WHAT'S THE LAW?
Types of adult guardianship can vary
In your column on adult guardianships in the Star-Bulletin on Oct. 6, you gave some advice that I thought would really help my family as my mother is in the same condition and placement as the writer. However, when I went to the Family Court's self-help site, it said that the adult had to be certified as incapacitated by a doctor or psychiatrist. Is that always the case? If my mother agrees to guardianship, is it ever granted without her being "certified"?
Answer: According to Ray Gurczynski, Legal Aid attorney: The self-help desk is correct in that the Family Court does require a doctor or psychiatrist's diagnosis that the client is incapacitated and not able to make his or her own decisions. However, a power of attorney (POA) from your mother to another person now could handle your mother's affairs presently, and a durable power of attorney (DPOA) will take effect when your mother does become incapacitated, as her affairs and welfare would be taken care of immediately by the person designated in the durable power of attorney, without having to get an emergency guardianship through the courts. The purpose of a durable power of attorney is to appoint a person or persons to handle immediately the affairs of an incapacitated person. There are usually provisions in the DPOA that set out how a person is to be declared "incapacitated" -- usually a statement from a doctor, declaring that the person giving the power of attorney to another can no longer manage his or her financial and personal affairs due to some type of incapacity. The advantage of a DPOA is that it is less expensive than a guardianship, but the disadvantage is that it does not have the same court oversight as the guardianship and must be in existence at the time of incapacitation to be valid. If oversight by the court is an important concern, then I would petition for a guardianship soon after the DPOA goes into effect.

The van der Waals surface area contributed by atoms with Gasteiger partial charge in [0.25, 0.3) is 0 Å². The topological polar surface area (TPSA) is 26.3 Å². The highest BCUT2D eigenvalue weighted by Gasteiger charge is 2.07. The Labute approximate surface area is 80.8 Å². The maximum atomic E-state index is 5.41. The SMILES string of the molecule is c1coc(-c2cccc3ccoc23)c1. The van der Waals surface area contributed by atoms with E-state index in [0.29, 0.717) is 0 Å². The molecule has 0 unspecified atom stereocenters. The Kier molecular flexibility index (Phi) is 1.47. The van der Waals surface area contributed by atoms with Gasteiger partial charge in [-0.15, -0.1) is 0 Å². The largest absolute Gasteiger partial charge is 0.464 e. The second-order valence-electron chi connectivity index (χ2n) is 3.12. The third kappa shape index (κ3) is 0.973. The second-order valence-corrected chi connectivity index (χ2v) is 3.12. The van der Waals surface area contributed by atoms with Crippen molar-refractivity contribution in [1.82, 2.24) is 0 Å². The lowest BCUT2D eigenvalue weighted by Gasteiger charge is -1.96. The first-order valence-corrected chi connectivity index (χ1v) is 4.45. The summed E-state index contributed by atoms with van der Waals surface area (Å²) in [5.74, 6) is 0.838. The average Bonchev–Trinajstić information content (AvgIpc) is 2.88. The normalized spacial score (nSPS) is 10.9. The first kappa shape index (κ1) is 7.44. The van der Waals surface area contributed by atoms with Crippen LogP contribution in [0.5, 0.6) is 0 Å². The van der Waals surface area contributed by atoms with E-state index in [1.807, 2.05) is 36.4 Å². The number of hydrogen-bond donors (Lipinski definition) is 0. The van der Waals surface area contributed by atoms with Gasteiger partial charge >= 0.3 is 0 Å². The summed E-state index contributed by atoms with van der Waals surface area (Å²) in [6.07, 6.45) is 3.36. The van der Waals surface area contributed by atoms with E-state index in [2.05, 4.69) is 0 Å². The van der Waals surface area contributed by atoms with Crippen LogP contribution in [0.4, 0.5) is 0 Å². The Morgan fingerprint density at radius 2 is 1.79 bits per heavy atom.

Legal Aid Society of Hawaii operates statewide. Practice areas include housing, public benefits, consumer and family law but not criminal law. For information, call 536-4302. Submit questions by e-mail to email@example.com
or by U.S. mail to Legal Aid Q&A, 924 Bethel St., Honolulu, HI 96813.